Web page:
Reflections from a busy summer at Stewart B. McKinney NWR
by: Ivette Lopez
Ivette is one of our six Hispanic Access Foundation interns, doing an absolutely bang-up job at Stewart B. McKinney National Wildlife Refuge in New Haven, CT. As the interns wrap up the summer, we are sharing their reflections and highlighting their achievements across the Northeast Region.
Here’s a bit about what Ivette’s been up to:
Earlier this summer I started working for Stewart B. McKinney National Wildlife Refuge as a Hispanic Access Foundation intern, and it has been a great experience! My first week at the refuge consisted of intern training and then I transitioned into working at the Yale Peabody Museum doing community outreach and conservation work.
I am leading activities with Environmental Leaders for a group of New Haven high school students who are passionate about science and environmental justice, but also part of a demographic group typically underrepresented in STEM careers. I teach activities related to air and water quality and we’ll be collecting data on mercury in New Haven Harbor.
I also work closely with Outdoor CORPS, a pilot program designed to expose New Haven urban youth to outdoor education. I implement educational activities in urban and rural habitats focused on plants and animals, ecosystems, and the Service mission. I also help out in the Discovery Room, welcoming visitors and feeding the critters on display (including the poison dart frogs)!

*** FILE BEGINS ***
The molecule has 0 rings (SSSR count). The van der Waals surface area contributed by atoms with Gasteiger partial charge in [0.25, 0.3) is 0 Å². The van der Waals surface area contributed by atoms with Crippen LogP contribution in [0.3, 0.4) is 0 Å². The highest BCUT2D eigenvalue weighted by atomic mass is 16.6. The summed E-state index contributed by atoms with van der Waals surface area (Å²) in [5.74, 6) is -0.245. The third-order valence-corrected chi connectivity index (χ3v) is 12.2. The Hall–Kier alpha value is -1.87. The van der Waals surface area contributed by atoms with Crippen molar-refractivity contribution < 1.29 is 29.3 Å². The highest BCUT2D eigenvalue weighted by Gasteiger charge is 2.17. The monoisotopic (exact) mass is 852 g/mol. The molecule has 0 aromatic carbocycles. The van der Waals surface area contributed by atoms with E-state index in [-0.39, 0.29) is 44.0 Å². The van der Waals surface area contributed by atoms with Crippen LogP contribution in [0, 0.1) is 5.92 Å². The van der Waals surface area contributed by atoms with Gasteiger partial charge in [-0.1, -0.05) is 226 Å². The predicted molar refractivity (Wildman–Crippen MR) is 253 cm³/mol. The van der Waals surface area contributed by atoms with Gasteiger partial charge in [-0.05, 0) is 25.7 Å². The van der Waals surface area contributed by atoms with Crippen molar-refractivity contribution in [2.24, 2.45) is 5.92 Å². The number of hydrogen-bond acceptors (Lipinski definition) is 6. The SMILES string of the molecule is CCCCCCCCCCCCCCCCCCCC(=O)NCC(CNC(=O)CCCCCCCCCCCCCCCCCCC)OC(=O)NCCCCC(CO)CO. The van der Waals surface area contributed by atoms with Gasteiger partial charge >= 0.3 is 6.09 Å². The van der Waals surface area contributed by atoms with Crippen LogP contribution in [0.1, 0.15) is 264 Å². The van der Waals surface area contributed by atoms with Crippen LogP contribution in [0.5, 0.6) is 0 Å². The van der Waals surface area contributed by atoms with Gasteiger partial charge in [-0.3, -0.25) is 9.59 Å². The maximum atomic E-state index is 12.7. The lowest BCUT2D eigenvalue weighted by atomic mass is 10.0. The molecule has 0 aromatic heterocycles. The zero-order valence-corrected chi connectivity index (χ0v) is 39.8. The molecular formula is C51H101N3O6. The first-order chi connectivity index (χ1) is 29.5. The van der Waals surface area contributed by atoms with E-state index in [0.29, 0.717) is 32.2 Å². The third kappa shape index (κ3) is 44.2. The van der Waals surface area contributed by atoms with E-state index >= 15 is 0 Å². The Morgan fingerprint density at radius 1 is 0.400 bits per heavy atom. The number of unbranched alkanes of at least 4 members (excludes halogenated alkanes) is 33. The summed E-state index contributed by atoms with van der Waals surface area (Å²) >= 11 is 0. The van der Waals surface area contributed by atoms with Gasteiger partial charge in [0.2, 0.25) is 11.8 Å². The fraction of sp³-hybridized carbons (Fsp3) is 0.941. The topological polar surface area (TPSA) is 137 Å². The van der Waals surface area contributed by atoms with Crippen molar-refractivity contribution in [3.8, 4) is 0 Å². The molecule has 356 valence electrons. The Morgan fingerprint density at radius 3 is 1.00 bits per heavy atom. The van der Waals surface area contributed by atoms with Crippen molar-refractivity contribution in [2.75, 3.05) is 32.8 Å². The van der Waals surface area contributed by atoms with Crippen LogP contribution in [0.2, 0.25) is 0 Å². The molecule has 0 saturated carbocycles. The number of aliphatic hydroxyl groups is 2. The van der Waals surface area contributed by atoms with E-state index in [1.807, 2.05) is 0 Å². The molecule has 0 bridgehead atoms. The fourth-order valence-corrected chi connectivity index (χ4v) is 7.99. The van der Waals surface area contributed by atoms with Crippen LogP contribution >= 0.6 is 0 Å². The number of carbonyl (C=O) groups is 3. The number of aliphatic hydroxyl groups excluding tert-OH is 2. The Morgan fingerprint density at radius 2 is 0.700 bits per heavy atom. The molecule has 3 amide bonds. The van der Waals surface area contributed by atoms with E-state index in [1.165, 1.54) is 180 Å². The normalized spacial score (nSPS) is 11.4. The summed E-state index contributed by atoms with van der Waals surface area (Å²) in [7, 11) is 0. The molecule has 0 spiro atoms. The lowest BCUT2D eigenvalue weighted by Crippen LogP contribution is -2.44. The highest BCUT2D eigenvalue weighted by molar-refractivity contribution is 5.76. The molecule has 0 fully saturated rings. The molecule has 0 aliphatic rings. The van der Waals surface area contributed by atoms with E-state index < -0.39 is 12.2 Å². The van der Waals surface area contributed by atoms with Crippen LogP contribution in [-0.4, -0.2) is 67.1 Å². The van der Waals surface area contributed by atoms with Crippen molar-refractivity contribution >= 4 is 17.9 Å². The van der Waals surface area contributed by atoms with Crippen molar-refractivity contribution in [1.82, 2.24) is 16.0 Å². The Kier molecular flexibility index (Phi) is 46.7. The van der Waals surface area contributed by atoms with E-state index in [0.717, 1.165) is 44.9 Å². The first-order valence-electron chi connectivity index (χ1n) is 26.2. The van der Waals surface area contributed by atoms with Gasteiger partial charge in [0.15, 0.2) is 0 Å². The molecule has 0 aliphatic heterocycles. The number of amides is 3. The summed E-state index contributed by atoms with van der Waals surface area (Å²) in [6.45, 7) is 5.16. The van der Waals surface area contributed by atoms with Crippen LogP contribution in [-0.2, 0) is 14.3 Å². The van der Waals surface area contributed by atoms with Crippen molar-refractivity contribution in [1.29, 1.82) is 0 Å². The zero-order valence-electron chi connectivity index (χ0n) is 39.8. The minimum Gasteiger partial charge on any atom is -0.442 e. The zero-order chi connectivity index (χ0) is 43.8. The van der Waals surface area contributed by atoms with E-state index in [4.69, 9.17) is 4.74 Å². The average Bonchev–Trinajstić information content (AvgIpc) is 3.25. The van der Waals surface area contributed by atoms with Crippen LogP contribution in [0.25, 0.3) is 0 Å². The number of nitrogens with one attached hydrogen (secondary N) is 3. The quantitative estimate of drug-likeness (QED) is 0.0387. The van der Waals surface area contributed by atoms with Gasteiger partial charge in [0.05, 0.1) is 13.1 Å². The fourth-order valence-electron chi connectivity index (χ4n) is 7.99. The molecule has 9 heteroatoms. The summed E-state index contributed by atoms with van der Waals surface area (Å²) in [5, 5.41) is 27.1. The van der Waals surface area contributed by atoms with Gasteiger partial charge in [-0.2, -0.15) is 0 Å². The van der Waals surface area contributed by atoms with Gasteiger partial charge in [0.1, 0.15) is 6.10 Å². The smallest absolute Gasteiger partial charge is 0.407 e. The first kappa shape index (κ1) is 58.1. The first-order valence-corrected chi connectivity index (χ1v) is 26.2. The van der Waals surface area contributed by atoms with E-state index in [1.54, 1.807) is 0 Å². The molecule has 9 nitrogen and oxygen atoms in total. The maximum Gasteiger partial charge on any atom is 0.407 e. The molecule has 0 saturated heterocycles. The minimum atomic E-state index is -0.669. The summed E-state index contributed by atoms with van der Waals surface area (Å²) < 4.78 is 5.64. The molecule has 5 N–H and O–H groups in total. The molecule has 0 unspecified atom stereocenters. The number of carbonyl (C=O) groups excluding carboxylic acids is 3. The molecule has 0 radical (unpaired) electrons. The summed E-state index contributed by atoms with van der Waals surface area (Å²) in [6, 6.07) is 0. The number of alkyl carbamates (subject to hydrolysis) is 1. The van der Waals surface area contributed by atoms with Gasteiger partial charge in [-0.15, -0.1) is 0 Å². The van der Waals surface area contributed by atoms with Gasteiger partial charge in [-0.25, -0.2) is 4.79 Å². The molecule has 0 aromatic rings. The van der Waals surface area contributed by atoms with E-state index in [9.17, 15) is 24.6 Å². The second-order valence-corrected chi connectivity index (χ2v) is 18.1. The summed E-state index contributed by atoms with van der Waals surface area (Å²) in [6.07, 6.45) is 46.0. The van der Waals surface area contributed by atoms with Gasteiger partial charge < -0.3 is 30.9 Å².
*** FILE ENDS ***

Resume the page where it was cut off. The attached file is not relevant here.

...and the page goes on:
I also recently began working with New Haven Parks and Recreation to bring Service programs and environmental education to the local summer camps. Every week, I attend 2-3 camps and lead them in activities related to environmental science and conservation. Last week we talked about habitats, ecosystems, and food webs and then used these ideas to play the game “Oh Deer!”, which the kids really enjoyed! This week I’ll work with local schoolyard habitats to identify invasive and non-invasive species and I’ll be at the Refuge to assist with environmental education for boy scouts.
I am also developing wayside signs for Cherry Ann Street Park, a relatively new project that the Service and partner organizations helped establish about 2 years ago. This local park is where my Latino Conservation Action Week event was held on July 16th.
The area actually used to be a scrap yard for metal and other junk and has since been transformed into a beautiful community park where volunteers, Service staff and partners come out every weekend to work on new additions. So far, the space includes playgrounds, trails and two urban oasis gardens that attract a lot of local songbirds. Soon, a pollinator meadow will be seeded and the residents hope to install a splash pad and a community garden space.
We gathered on a Saturday morning at the park and planted some perennials near the park entrance, enjoyed lunch, and did a scavenger hunt. The plants were generously donated by the Urban Resource Initiative and planted with help from Community Greenspace grounds crews.
Miss Connie is a neighborhood resident and the visionary behind Cherry Ann Street Park. She wanted to create a safe space for the kids in the neighborhood, so she went to the mayor’s office every Thursday until her proposal to clean up the abandoned lot at the end of Cherry Ann Street was accepted. Throughout the morning, kids from the neighborhood came out to help her with the plantings, as they often do on weekends.
Miss Connie and the kids have been known to perform this call-back while they’re working in the park together.
Who’s park is this?
That’s a wrap!